• Next week it will be fairly hot again. I’ll run the experiment again, this time with open skylights. Perhaps the stack effect will be enough to keep cold air down - but will humidity will go up? If it is water vapor, yes, but if my evaporative cooler is a fake evaporative cooler that just produces droplets that fall lazily… Commented Jul 2 at 18:31
• The manufacturer claims a 180m³/h debit with a 0.8l/h consumption. Commented Jul 2 at 20:50
• You've only got 2000 btu/hour of cooling. That's nothing. You can buy a tiny window unit ac for under 150 euro that would do 3 times as much. Commented Jul 3 at 0:49
• The issue is not unit cost (it was also under 150eur) but power consumption. But you are right - for the price one would expect more cooling. Commented Jul 3 at 3:29

Evaporative coolers require a constant flow of outside air pushed through their cooling pads and then exhausted out through opened windows in the interior space as far as possible from the cooler discharge location. If you run them with all the windows closed, then the room is humidified and not cooled.

Best results are had when the outside relative humidity is 10% or less. At 50%, the cooling effect will be significantly impaired. This is why "swamp coolers" are used in the desert regions of the American west, and not in the midwest and southeast.

• I agree that these devices are best run with windows open. However, a true evaporative cooler deserving of its name will in fact lower the temperature of the room while humidifying it. The total heat in the room will go up very slightly, yes (in the sense that the enthalpy will go up slightly). Commented Jul 3 at 3:31

As observed by @NeilsNielsen, Swamp Coolers depend on continuous flow and require quite low humidity to be effective; they won't work in a swamp.

I moved into my house outside Phoenix, Arizona, I turned on the swamp cooler with the windows closed and the house was plenty hot. I thought, "This thing doesn't work for beans!" After a little thinking, it occurred to me that if there is not air flow, it can't keep adding water so it can't keep cooling. I was getting higher humidity without the cooling, not what I signed up for. I left the windows open a few inches and it made a world of difference. When it was 111F, about 44C, we would have about 10% humidity outside. With adiabatic cooling (following the lines of constant enthalpy on the Psychrometric Chart), if we went from 10% humidity to 50%, the air temp would be about 86F or 30C, which after a few years of living in 100F plus temperatures from May to September, we found comfortable. The bad news is in August, the humidity would go up and the swamp cooler did not cut it so we had to switch to the A/C with the compressor. (People say, "But it's a dry heat." Don't let anybody kid you. 118F is brutal no matter what the humidity.)

Some checking on your numbers, if it is 30C and 50%, if you go to 70% humidity, you will get about 25C, not much of a difference. You won't get to 100% humidity (as uncomfortable as it is) for the wet bulb temperature with a swamp cooler.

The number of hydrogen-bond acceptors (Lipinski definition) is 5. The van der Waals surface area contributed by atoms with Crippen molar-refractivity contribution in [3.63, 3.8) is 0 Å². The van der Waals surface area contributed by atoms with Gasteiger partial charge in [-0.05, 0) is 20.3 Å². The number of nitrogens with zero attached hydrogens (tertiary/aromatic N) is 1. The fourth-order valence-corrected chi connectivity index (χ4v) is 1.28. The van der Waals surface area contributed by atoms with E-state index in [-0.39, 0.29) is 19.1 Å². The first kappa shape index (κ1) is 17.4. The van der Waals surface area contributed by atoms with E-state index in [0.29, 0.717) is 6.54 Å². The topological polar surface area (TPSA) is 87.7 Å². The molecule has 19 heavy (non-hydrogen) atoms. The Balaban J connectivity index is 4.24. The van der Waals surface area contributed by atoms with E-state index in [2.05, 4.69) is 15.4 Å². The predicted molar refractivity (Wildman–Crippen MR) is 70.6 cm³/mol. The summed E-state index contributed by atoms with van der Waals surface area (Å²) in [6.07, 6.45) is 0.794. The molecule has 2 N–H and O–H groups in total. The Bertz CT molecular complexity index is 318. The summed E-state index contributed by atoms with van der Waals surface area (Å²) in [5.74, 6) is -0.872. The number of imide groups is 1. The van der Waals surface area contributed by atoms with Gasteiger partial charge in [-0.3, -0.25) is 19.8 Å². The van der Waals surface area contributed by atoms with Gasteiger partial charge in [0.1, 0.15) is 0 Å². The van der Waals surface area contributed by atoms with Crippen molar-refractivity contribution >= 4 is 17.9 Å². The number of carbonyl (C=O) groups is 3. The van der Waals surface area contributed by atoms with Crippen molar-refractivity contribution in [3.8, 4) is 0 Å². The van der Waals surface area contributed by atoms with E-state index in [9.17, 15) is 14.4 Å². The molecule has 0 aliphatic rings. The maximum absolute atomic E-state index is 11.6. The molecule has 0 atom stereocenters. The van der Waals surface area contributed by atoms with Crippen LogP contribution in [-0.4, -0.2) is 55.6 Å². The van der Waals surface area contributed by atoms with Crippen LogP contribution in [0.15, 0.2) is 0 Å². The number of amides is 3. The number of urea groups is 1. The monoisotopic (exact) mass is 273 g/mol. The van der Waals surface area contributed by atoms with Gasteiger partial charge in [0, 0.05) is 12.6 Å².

My suggestion is put a fan in the window to keep getting fresh air. It does not help much in the afternoon but in the evening it allows getting cool air in, displacing the hot air from the afternoon.

• After typing up my answer, I clicked on the amazon.fr link for the humidifier. That device won't do much of anything, anywhere unless it is actively blowing on you. My A/C in Arizona had a "piggy back" swamp cooler. There was a box on the roof, next to the A/C condenser that sucked air through water soaked grass pads into the house. There was a pump that would cycle water from the (auto-filled) reservoir at the bottom to dribble over the pads, The water was hard so I had to replace the pads every year or two when I flushed out the calcium from the reservoir. Commented Jul 3 at 1:35
• Yes, I think now the device is not a true evaporative cooler and won't do much of anything. How do I tell whether something advertised as one is really one (other than by buying it and testing it)? Commented Jul 3 at 3:34
• (NB. 25C would be great. Yes, opening the windows in the evening obviously helps - the problem is that, in this season and at this latitude, "the evening" means basically "bedtime", and there's the small risk of rain coming in while I sleep and damaging the floors.) Commented Jul 3 at 3:36
• @HAHelfgott, How to tell? The device listed on Amazon, has pictures of smiling people with the device blowing directly on them. This really will work if you have lots of fresh air and have it blowing on you. Heat is not destroyed, it can only be transferred, either pumped out with an A/C or carried out with replacement air with a swamp cooler. There is no shortage of things for sale that just don't work. In the US, the FDA keeps Snake Oil off the market but everything is anybody's guess. Commented Jul 3 at 4:30
• Again, not to repeat myself, but, if the device worked (which it doesn't) then it would lower the temperature with closed windows (though the amount of the heat in the room would obviously not go down; it would go up slightly). Actually losing the heat would involve opening the windows, yes. One would think one should be able to get a genuine evaporative cooler somewhere in Europe... Commented Jul 3 at 4:40